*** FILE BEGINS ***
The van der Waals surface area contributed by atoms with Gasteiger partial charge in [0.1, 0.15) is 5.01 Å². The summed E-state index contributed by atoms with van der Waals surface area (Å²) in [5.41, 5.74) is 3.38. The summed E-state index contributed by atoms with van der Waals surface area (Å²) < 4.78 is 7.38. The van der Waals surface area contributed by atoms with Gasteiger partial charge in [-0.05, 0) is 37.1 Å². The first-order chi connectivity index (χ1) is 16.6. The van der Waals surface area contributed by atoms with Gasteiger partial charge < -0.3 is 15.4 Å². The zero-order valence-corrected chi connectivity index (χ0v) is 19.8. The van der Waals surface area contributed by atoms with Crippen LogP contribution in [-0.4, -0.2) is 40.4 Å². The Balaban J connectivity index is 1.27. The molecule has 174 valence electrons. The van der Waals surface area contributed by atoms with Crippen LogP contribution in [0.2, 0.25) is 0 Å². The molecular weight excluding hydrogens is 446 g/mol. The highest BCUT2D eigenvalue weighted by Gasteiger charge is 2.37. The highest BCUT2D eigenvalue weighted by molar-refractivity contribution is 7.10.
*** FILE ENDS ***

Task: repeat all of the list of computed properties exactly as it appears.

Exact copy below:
The van der Waals surface area contributed by atoms with Gasteiger partial charge in [0.1, 0.15) is 5.01 Å². The summed E-state index contributed by atoms with van der Waals surface area (Å²) in [5.41, 5.74) is 3.38. The summed E-state index contributed by atoms with van der Waals surface area (Å²) < 4.78 is 7.38. The van der Waals surface area contributed by atoms with Gasteiger partial charge in [-0.05, 0) is 37.1 Å². The first-order chi connectivity index (χ1) is 16.6. The van der Waals surface area contributed by atoms with Gasteiger partial charge < -0.3 is 15.4 Å². The zero-order valence-corrected chi connectivity index (χ0v) is 19.8. The van der Waals surface area contributed by atoms with Crippen LogP contribution in [-0.4, -0.2) is 40.4 Å². The Balaban J connectivity index is 1.27. The molecule has 174 valence electrons. The van der Waals surface area contributed by atoms with Crippen LogP contribution in [0.2, 0.25) is 0 Å². The molecular weight excluding hydrogens is 446 g/mol. The highest BCUT2D eigenvalue weighted by Gasteiger charge is 2.37. The highest BCUT2D eigenvalue weighted by molar-refractivity contribution is 7.10.